[% Mn] = 0.048%

Using equations

∆G° = −6880

aFeO = 0.514 (NFeO )0.2665

We get aFeO = 0.36

Hence [wt% O] = [wt% O]sat × aFeO

= 0.233 × 0.36

= 0.084%

Calculations performed at 1773K shows that [wt% Mn] is 0.032. This means that decrease in temperature favours removal of manganese from metal to slag. The reader may perform calculations at 1973K and interpret the calculations.

Oxidation of Carbon

It is important to note that amongst all steelmaking reactions, oxidation of carbon is the reaction whose product is gas i.e. CO. Therefore this reaction is of very much significance during steelmaking because

• CO gas during escape from the molten bath can induce stirring in metal and slag phases during steelmaking.

• CO gas can cause slag to foam which leads to increase in surface area. • CO gas has a high calorific value and combustion of CO in steelmaking can contribute to energy


Carbon oxidation is also known as “decarburizing” reaction

[C] + [O] = {CO} (9)


hC hO = pCO[wt % C]×fC ×[wt % O]×fO (10)

[wt% C] × [wt% O] = pCO KCO

× 1 fC ×fO


If we assume fC = fO = unity that is at low concentration of carbon and oxygen in molten metal then

[wt% C] × [wt% O] = pCO KCO



According to eq. 12, the product [wt% C] × [wt% O] at a given temperature depends only on partial pressure of CO in equilibrium with melt. It is important to note that pCO depends on the location of nucleation of CO in steel melt. If CO nucleates deep into the bath then pCO will be greater than atmospheric pressure.

Let us calculate equilibrium content of carbon and oxygen at 1873K for pCO = 1 atm 1.2 atm and 1.5 atm

The value of KCO is calculated from

log KCO = 1056

T + 2.13

[wt% C] [wt% O ]

pCO = 1 pCO = 1.2 pCO = 1.5

0.05 0.0405 0.0486 0.0608 0.1 0.0202 0.0242 0.0303 0.5 0.0040 0.0048 0.0060 1.0 0.0020 0.0024 0.0030

From the table we note that

• Decrease in carbon content increases the oxygen dissolved in steel. This is important in connection with production or ultra low carbon steel for certain applications. Production of ultra low carbon steels will be accompanied with dissolved oxygen if precautions are not taken during steelmaking.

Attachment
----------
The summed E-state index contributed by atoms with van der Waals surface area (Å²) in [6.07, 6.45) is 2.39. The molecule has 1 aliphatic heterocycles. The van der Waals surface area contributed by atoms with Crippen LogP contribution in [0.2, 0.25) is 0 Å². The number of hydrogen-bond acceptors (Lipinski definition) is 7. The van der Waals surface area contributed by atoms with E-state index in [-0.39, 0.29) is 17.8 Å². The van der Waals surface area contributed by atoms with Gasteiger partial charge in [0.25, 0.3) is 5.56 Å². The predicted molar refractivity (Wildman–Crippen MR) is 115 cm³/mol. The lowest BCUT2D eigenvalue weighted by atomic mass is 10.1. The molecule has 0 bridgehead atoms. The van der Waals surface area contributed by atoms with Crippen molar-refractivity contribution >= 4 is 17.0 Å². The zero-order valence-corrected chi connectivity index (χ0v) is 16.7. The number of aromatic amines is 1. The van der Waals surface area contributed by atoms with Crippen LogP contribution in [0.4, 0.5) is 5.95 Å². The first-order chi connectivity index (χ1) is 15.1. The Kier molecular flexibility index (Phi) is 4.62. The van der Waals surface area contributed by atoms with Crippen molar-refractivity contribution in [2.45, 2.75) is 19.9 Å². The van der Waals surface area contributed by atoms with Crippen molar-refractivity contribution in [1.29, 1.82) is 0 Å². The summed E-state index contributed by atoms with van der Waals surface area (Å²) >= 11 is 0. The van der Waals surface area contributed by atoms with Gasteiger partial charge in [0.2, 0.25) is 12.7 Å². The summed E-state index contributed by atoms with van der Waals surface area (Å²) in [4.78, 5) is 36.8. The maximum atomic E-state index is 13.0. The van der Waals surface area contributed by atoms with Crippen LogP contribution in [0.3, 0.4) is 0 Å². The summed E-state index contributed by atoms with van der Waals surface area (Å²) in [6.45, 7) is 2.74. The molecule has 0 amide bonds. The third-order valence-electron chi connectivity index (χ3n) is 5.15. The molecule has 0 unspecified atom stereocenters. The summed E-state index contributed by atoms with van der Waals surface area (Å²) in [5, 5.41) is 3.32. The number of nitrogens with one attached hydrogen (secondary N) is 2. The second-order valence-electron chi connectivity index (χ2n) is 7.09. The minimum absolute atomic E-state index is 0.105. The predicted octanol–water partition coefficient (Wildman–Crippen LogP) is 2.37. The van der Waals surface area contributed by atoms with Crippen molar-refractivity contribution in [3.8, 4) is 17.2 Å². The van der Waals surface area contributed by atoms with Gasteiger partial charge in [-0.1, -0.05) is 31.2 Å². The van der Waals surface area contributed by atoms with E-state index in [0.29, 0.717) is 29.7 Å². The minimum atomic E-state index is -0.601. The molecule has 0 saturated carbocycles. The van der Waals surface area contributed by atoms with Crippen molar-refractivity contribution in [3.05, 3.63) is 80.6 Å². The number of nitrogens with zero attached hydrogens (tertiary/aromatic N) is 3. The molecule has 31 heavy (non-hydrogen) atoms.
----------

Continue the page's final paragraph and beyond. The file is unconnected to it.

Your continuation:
• Increase in pCO increases [wt% O] in steel

Let us consider the evolution of CO gas. According to equation 9,

12 Kg C produces 22.4 m3CO (1 atm and 273K)

1 Kg C produces 1.87 m3 CO (1 atm and 273K) which is equivalent to 12.83 m3CO (1 atm and 1873 K)

Now for 1000 Kg hot metal and 0.2% carbon in steel

CO production would be 488 m3 (1atm, 1873 K) / ton of hot metal. This volume of CO will evolve no doubt over a period of time but at any time large amount of CO will be escaping the system. Escaping of this gas will agitate the bath and contribute to enhanced rates of mass transfer reactions. Also care must be taken for the easy and unhindered escape of CO gas from the vessel failing which foaming and eventually expulsion of slag may occur.


Rimming reaction

Other aspect of carbon reaction is the evolution of CO during solidification of steel. As the temperature of molten steel decreases from 1873K to 1773K, KCO increases from 494 to 532 which results in decrease in [wt% C] × [wt% O] as steel cools. This will lead to CO evolution during solidification and is called rimming reaction. Rimming reaction induces stirring in the solidifying liquid steel and minimizes segregation of solutes.


comments (0)
no comments were posted
be the one to write the first!
This is only a preview
3 shown on 5 pages
Download the document